To maximize your profit while renovating your home, planning carefully and making informed decisions is essential. Firstly, consider the location and market demand for your property. Renovations well-suited to the local market and adding value to the property are more likely to result in a higher sale price. Setting a realistic budget and sticking to it is essential, as overspending can eat into your profit margin. Finally, consider enlisting the help of real estate agents, builders, and tax experts to ensure you are making the most of your renovation project.

Action – tread carefully when flipping your homes!

Renovating your home for profit can be lucrative, but it’s essential to understand the tax implications involved. By understanding the concept of your principal residence, claiming tax deductions correctly, and seeking professional advice, you can maximize your profit while avoiding common tax mistakes of being a flipper

Is an SMSF setup right for you?

Deciding to implement an SMSF setup is something that needs a plan if undertaken.We are observing that our clients are taking the opportunity to review their Superannuation and retirement goals, The markets are changing, and people are beginning to plan for their retirement strategy.

We are receiving several questions from clients asking whether, given the current market fluctuations of their investment in the superannuation, it is a great time to take charge of your own Superannuation. Some are evaluating if it is a great time to take control by setting up a new Self-Managed Superfund, commonly known as an SMSF.

Investment choices

Clients are considering a range of investments when it comes to their SMSF. These include commercial property, shares, and less conventional investments such as bitcoin as part of their investment strategy. Please do your research for your circumstances and ensure the appropriate Investment Strategy is documented for your Fund.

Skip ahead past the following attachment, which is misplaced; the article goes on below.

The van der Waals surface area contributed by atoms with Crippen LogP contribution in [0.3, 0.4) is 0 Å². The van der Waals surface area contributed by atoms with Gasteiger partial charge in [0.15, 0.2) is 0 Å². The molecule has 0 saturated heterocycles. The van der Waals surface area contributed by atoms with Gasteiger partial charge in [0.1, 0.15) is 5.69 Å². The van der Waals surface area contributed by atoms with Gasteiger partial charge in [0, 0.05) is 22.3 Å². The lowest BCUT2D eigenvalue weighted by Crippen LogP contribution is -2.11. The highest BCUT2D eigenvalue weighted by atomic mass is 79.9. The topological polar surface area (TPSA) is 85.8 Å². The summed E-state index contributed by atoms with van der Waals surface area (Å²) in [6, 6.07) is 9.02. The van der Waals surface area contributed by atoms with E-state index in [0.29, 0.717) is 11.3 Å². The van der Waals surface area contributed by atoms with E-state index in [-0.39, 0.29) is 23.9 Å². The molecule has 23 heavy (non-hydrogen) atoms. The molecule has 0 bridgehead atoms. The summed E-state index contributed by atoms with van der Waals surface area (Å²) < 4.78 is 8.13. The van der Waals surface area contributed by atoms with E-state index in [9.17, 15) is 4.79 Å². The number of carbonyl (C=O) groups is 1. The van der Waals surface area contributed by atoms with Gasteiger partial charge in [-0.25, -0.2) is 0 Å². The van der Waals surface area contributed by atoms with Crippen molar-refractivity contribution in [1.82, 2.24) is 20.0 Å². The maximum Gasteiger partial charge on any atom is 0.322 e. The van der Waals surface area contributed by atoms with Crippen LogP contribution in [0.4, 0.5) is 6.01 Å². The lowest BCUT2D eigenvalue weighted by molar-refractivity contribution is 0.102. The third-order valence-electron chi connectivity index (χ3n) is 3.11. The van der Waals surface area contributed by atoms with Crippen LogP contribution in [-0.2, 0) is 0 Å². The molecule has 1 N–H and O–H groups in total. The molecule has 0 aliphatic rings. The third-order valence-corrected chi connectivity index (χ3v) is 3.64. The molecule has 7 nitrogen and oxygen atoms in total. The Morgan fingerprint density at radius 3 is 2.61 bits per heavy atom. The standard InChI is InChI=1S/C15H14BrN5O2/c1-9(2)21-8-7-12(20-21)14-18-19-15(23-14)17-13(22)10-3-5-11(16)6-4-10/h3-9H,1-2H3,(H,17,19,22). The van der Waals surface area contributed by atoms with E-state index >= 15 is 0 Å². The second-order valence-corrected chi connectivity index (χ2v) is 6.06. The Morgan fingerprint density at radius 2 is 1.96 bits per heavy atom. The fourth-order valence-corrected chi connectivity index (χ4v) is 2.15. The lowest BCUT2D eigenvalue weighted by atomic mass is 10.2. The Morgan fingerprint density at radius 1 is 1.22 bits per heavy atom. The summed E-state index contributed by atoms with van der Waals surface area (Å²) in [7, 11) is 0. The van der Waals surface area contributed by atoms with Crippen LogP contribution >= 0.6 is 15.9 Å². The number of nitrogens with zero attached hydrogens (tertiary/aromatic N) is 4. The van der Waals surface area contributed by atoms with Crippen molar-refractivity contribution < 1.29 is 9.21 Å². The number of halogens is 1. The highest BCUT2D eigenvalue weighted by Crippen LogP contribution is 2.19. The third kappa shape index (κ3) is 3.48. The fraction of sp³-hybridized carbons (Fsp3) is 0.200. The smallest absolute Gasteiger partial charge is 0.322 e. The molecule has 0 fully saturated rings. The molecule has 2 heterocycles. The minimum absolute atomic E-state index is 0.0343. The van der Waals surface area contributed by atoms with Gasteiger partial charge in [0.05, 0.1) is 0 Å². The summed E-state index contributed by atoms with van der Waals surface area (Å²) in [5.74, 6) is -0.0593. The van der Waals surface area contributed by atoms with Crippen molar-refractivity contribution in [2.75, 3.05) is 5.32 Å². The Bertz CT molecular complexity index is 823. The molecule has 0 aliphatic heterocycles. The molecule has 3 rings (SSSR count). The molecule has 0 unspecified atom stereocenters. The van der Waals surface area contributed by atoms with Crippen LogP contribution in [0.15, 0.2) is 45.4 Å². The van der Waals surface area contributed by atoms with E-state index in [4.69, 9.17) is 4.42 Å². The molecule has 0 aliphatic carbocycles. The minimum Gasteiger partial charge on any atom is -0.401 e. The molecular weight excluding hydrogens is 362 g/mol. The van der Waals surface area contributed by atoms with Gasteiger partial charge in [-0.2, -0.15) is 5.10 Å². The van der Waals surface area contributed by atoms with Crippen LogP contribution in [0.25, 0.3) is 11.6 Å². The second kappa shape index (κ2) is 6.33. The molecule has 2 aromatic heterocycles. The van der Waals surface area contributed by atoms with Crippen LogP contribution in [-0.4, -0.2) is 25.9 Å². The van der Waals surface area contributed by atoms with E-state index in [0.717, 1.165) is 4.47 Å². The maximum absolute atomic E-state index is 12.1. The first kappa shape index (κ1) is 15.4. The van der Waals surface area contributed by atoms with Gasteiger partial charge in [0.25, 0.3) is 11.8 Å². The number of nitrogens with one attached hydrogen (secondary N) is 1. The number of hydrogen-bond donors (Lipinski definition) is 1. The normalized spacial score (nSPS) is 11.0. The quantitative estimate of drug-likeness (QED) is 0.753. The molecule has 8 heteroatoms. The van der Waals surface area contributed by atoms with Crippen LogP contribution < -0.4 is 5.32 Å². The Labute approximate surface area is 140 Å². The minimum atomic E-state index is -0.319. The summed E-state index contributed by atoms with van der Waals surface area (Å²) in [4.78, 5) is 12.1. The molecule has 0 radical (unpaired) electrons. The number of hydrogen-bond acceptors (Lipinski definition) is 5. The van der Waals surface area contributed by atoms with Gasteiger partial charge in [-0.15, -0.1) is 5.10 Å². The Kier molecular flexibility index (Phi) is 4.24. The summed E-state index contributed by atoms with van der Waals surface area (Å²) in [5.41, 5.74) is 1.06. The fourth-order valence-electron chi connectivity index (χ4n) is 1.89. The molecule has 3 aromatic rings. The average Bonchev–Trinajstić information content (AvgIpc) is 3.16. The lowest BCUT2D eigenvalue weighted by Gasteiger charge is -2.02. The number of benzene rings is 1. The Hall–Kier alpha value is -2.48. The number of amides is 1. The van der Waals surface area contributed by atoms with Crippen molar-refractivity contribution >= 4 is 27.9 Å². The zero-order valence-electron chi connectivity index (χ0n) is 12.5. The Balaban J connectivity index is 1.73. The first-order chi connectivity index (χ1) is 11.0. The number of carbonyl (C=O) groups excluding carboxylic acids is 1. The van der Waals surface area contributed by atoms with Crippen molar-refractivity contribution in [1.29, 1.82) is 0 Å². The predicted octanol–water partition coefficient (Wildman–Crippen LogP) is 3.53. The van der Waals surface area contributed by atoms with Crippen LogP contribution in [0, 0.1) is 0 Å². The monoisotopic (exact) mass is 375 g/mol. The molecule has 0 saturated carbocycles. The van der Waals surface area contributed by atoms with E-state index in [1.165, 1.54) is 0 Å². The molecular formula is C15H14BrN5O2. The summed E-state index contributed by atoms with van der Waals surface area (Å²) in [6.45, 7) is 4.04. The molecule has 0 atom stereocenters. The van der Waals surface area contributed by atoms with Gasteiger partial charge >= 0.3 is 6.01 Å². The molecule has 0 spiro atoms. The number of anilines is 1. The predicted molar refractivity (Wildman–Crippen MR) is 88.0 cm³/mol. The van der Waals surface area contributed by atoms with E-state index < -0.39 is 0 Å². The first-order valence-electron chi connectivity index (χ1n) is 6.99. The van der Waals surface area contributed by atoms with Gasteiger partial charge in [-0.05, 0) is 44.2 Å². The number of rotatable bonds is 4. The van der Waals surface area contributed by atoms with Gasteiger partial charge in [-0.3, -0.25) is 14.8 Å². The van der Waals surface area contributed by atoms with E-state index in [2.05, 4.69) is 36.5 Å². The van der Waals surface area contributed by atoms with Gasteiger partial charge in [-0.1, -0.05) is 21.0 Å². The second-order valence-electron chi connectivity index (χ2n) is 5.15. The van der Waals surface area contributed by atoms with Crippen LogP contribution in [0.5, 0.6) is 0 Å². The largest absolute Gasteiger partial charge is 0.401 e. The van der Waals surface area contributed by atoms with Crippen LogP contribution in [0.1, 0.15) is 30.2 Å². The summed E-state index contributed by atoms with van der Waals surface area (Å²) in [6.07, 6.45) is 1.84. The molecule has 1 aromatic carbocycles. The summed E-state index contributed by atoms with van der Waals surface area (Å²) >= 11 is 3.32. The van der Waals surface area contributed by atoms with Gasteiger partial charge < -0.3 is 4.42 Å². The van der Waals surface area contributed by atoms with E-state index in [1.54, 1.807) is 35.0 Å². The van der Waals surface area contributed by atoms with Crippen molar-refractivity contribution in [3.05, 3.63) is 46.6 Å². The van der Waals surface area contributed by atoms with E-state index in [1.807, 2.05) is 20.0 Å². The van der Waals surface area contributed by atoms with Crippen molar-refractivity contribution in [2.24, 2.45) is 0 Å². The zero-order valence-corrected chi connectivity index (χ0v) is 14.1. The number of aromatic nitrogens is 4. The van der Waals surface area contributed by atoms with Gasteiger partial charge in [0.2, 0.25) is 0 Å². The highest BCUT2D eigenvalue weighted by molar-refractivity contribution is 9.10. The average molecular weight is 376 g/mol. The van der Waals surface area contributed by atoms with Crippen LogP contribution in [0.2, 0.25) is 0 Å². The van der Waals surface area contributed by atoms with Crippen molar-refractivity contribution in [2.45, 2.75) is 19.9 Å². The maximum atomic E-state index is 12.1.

We can work through with you your strategy to purchase a residential property or commercial property within your SMSF. The key is understanding what restrictions are in place before starting this process.

There are several benefits to being your own Trustee of your SMSF. And hence the ability to run your own Fund. For example, as a Trustee, you can react and manage your superannuation savings. This is because you have greater control and flexibility over your investments. You can take a more hands-on approach to acquire or selling investments within your super fund. This includes responding quickly to opportunities to realign your investment portfolio as the market changes.

But you also need to be aware that being an SMSF comes with the fact that there’s more work for you as a trustee to manage your investments. In doing so, you must ensure you have the expertise and confidence to evaluate your investments. You also need to ensure your SMSF is following its investment strategy. We can certainly assist you here, but you must be prepared to keep records and understand that your SMSF investments are for retirement.

ASIC does not recommend setting up an SMSF with a small balance. Typically a fund should have a combined balance of $200,000 plus to be a viable Fund. You can combine your benefits with other family members, and please discuss with us if this is your option.

Not always easy to be a Trustee

Running an SMSF also takes time and effort. You must ensure that your super fund SMSF is managed properly and that you are achieving returns. As a Trustee, it is also essential to follow the rules there. There are there strict laws within the superfund environment that you, as a trustee, understand. We can help you here to make sure you keep on the right side of the Superannuation laws.

As an SMSF specialist advisor, we can help you to review whether a self-managed super fund is a suitable vehicle for you to establish. We welcome you to make time and discuss your needs in relation to your soft-managed super fund needs and your retirements.

Reach out and contact us:

Our latest PODCAST

For those who may have an SMSF borrowing, our latest podcast may be of interest to you. Join me as we discuss the current landscape for SMSF and borrowing

https://welcome-what-makes-your-business-tick.simplecast.com/episodes/smsf-and-borrowings-the-current-trends-j6judYcO?fbclid=IwAR2E-yPV3fU2Ib-g9gFM7X6LyTslnbAgSQI9orZaIvCNKqx6KWeCNgN8aLE

Cost reduction and Maximizing Profit in Your Business

Cost reduction by reducing expenses means great profits, right or wrong?

What is Cost Reduction & Why Is It Important for Business Owners?

Cost reduction is one of the most important aspects of running a successful business. It can help businesses save money and increase their profits. But doing it correctly will achieve great results for your bottom line. Expenses slashed for the sake of it may be detrimental. As a business owner, you need to be aware of different cost reduction strategies and how they can help you achieve your goals. By understanding the basics of cost reduction, you will be able to make better decisions when it comes to managing your finances. So let’s look at cost reduction and why it is essential for business owners.